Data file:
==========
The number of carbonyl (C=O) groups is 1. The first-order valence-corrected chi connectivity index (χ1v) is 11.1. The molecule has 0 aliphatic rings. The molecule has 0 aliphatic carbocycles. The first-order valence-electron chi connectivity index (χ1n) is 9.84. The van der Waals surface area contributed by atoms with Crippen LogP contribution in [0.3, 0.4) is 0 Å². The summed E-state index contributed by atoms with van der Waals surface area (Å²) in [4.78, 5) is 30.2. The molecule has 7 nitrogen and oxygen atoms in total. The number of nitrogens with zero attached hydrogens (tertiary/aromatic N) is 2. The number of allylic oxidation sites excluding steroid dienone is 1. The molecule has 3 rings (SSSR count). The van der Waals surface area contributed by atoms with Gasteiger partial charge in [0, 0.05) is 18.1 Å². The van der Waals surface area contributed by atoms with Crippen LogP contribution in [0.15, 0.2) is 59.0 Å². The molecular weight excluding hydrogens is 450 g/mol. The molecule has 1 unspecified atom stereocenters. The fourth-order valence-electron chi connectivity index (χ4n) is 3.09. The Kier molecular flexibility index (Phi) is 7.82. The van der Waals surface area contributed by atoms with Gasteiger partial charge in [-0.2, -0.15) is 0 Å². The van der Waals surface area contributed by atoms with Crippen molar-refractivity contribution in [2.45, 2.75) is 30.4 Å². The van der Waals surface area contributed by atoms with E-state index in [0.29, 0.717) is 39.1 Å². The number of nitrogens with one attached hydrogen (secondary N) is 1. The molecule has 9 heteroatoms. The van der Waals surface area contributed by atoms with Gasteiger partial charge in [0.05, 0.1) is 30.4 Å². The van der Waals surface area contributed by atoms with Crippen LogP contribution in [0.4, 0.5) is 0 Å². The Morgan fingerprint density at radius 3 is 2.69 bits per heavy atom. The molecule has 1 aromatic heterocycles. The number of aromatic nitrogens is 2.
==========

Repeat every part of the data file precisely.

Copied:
The number of carbonyl (C=O) groups is 1. The first-order valence-corrected chi connectivity index (χ1v) is 11.1. The molecule has 0 aliphatic rings. The molecule has 0 aliphatic carbocycles. The first-order valence-electron chi connectivity index (χ1n) is 9.84. The van der Waals surface area contributed by atoms with Crippen LogP contribution in [0.3, 0.4) is 0 Å². The summed E-state index contributed by atoms with van der Waals surface area (Å²) in [4.78, 5) is 30.2. The molecule has 7 nitrogen and oxygen atoms in total. The number of nitrogens with zero attached hydrogens (tertiary/aromatic N) is 2. The number of allylic oxidation sites excluding steroid dienone is 1. The molecule has 3 rings (SSSR count). The van der Waals surface area contributed by atoms with Gasteiger partial charge in [0, 0.05) is 18.1 Å². The van der Waals surface area contributed by atoms with Crippen LogP contribution in [0.15, 0.2) is 59.0 Å². The molecular weight excluding hydrogens is 450 g/mol. The molecule has 1 unspecified atom stereocenters. The fourth-order valence-electron chi connectivity index (χ4n) is 3.09. The Kier molecular flexibility index (Phi) is 7.82. The van der Waals surface area contributed by atoms with Gasteiger partial charge in [-0.2, -0.15) is 0 Å². The van der Waals surface area contributed by atoms with Crippen molar-refractivity contribution in [2.45, 2.75) is 30.4 Å². The van der Waals surface area contributed by atoms with E-state index in [0.29, 0.717) is 39.1 Å². The number of nitrogens with one attached hydrogen (secondary N) is 1. The molecule has 9 heteroatoms. The van der Waals surface area contributed by atoms with Gasteiger partial charge in [0.05, 0.1) is 30.4 Å². The van der Waals surface area contributed by atoms with Crippen LogP contribution in [0.4, 0.5) is 0 Å². The Morgan fingerprint density at radius 3 is 2.69 bits per heavy atom. The molecule has 1 aromatic heterocycles. The number of aromatic nitrogens is 2.